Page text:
Geddes, along with being Professor of Botany at Dundee University, founded an artists' colony in Edinburgh's Ramsay Gardens (which he also designed to help regenerate the slums of the Old Town); created Edinburgh's Camera Obscura; founded the Franco-Scottish Society and re-established the ancient Scots College in the French town of Montpellier; helped design Edinburgh Zoo; and sowed the seeds of the Edinburgh International Festival.
The exhibition explores the multiple connections Geddes cultivated with France and is a fitting celebration of the intellectual cross-fertilisation between the two cultures in this Centenary Year.
This inspiring polymath's ideas have current purchase today, influencing much planning practice, regional economic development and environmental management. In particular his focus on the triad 'Place Work Folk' is fundamental to contemporary debates and research into regionalism and locality, economic and community regeneration, environmental quality and sustainable development and social inclusion. If any of the 124,000 annual French visitors to Scotland move off the beaten track of festivals, museums, castles, lochs and glens and find themselves in Wick, the Telford and Miller Street development is a great example of community regeneration.
It could be argued that the greatest ideas are those that affect everyday life. Voltaire was dazzled by David Hume's analysis of human nature and Adam Smith's analysis of wealth and both men have subsequently enormously influenced philosophy, psychology and economics, which in turn have affected the way Western Society thinks about these subjects.
Geddes, one hundred years in the wake of these men, and himself influenced by French radical thought as well as the Scottish Enlightenment, was above all else a pragmatist whose vision of society was one which managed its resources sensibly, in harmony with the environment, art and literature, and recognised the value of a happy, healthy workforce. "We live not by the jingling of our coins but by the fullness of our harvests" is how he summed up the tension between what we now call consumerism and the environment.
Part of building such a society in earnest means closing the gap between affluent and disadvantaged communities. is an agency whose main aim is to work with others to improve the quality of life for people in Scotland by regenerating disadvantaged communities and helping to deliver better housing. Social justice is at the heart of this work and regeneration is one of its most potent instruments. The Wick project is one of many such innovative and imaginative projects across the country.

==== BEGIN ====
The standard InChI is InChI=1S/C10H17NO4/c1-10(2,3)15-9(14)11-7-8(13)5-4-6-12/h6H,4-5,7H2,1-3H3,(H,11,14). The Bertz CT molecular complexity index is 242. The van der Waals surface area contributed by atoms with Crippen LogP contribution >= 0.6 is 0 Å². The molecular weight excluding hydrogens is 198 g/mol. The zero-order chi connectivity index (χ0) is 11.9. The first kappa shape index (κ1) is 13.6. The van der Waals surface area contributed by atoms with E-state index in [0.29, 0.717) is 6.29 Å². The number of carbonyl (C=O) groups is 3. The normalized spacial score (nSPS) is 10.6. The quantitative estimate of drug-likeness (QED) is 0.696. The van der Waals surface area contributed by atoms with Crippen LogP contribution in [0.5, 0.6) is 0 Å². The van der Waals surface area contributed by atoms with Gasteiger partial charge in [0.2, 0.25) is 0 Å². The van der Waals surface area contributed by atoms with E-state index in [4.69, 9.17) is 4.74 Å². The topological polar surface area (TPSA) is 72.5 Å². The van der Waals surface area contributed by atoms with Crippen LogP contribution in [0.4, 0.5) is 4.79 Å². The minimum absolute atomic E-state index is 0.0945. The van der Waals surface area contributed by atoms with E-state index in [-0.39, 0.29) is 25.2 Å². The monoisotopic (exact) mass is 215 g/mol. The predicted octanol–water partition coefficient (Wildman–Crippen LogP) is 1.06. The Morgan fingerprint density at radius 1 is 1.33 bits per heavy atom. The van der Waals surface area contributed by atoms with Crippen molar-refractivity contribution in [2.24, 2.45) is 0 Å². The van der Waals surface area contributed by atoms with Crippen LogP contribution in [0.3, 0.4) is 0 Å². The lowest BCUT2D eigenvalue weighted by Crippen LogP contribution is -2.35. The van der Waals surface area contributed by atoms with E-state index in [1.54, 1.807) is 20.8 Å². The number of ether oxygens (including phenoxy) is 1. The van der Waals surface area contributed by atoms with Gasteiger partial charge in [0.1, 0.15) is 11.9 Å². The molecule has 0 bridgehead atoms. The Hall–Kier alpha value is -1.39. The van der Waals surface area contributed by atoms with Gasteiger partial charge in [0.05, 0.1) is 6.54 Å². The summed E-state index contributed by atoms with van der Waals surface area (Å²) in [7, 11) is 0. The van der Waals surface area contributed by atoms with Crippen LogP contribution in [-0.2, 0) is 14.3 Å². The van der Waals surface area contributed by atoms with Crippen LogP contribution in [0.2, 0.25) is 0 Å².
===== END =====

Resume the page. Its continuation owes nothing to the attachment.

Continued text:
The project involves a community arts project alongside a housing development by Pentland Housing Association. Communities Scotland has granted 26,000 towards the arts project and 960,000 towards the housing development.
Using the creative skills of the town's young people, the first component of the arts project is a writer's workshop which will look into past and present dialect as well as writings about the sea. Selected quotes, phrases and words will then be sandblasted onto the flagstone walls of Telford and Miller streets.
Tinsmiths' workshops will follow. With inspiration from the town's old fish trade the young people will create templates to allow punchwork to be done on the copper cladding for the old fish hatches in these streets.
Finally, a number of 14-25 year olds will then be trained in deep sea diving and underwater camera work. They will then dive in the coastal waters and photograph various images that will be projected onto the harbour tower at special points during the year. (Hopefully when some French tourists are in town!)
The housing development and the arts project are both due to be complete by April. Maybe Voltaire would still look to Scotland for ideas of civilisation.